When I was a child, making friends was as simple as telling the other your favorite color, food, and favorite television show. If you had things in common, you became friends. There was no complexity to the genuine nature of being a child. You were guaranteed a friend to play with a recess and someone who would come to your birthday party. No drama or politics to consider. You would share the latest events that took place over the weekend with your family. For me, it was stories like the one from a second grade friend about obtaining strawberry flavored lipstick, and the subsequent heartache when another friend tried to eat it. I have often wondered how life could be if adult friendships could be just as simple. We could have pre-printed business cards with our favorite food, favorite color, and a picture of us in our favorite outfit on a good hair day. No fuss, no frills and a friendship could be made.
Of course, life goes on and friendships become more complicated. Making time for important people is more difficult as work demands our time and children demand our attention. As adults, we engage in screening the people in our lives to ensure they match our values and our schedules. It is not surprising that quality friendships became difficult to develop and keep. At times when my nerves were frayed and my life unraveling, I often didn’t have the network of supportive friends I had also hoped to have a young professional and mother. As an introvert, it was lonely. Weaving the intricacies of a fulfilling and authentic life seemed to be more difficult without connection of kinship.
Considering this point caused me to step back and really think about what this blog was going to be about. It was difficult to focus on the point in writing this piece. Close and lasting friendships were difficult in my younger life and the lessons from that chapter in my life gave me lots to consider. What was it that I was trying to say? What did I really need to learn from this process? Nowadays with social media, many define friendships by connections – perhaps an electronic version of what we knew as children. I had plenty of those, connections I had made over the years. But how many of them would reach out regularly? Who would be there if you needed them? I have family and friends who are really looking at their networks, only to discover that it is still possible to be lonely in the midst of hundreds of “friends”.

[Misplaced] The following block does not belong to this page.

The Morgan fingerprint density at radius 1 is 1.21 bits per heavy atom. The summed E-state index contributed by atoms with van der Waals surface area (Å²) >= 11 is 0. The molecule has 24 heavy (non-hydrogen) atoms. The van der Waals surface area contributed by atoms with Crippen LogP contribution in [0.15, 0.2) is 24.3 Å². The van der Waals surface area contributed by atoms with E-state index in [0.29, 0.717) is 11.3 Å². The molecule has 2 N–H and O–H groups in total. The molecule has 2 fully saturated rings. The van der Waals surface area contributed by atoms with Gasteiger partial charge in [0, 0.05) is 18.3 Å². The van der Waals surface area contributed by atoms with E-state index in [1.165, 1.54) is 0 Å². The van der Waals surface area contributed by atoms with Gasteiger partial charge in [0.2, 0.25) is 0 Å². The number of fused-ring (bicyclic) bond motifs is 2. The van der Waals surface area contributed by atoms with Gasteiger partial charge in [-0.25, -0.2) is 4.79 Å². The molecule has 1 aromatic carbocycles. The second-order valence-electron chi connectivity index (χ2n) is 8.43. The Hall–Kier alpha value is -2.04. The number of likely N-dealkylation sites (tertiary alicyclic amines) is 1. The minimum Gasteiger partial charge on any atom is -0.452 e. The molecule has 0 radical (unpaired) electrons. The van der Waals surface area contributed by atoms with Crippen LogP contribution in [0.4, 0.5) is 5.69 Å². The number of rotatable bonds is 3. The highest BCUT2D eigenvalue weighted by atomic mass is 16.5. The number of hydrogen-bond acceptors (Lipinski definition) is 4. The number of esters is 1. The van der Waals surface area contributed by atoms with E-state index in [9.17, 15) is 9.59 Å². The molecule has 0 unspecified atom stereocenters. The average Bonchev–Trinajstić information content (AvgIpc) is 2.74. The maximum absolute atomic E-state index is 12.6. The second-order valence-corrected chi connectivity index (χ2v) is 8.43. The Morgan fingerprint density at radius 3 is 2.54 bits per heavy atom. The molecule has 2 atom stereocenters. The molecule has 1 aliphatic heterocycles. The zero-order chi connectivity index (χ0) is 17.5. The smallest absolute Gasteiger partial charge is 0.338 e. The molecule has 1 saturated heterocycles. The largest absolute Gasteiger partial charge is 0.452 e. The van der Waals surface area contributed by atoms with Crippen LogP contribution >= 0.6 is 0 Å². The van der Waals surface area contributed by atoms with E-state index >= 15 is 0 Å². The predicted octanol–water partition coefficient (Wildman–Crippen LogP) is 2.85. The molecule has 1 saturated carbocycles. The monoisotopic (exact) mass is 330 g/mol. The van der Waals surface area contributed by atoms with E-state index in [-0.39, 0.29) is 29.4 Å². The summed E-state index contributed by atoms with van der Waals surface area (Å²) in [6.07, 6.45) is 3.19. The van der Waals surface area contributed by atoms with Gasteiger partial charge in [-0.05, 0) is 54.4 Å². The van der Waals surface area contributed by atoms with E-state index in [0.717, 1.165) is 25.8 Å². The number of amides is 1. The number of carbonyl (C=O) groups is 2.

It was only in my later life that I was able to appreciate how my life had become stronger with friendships that have lasted me for years. Not the casual acquaintances that are good for a chat at a local bar every once in a while, but true and deep friendships. Friends who wanted to add me to their lives and play a part in mine. Some friends developed into and remained friends, other wonderful people came and went. Some I had to let go of because I was hanging onto them for the wrong reasons. Good people come and go in every life, but a good friendship requires more that can’t be forced. Aspects like genuine interest, respect, timing of one’s life journey. My friends’ lives didn’t always match mine. Some were married and some were not. Some had children and some did not. Even now, I understand that that weaving these friendships in to my life was a difficult but worthwhile effort. The color they brought into an ordinary life made me an even better person that I could have been alone. As my midlife unfolds and I continue my focus on the moment, I can only look forward to weaving more threads into my fabric of friendship.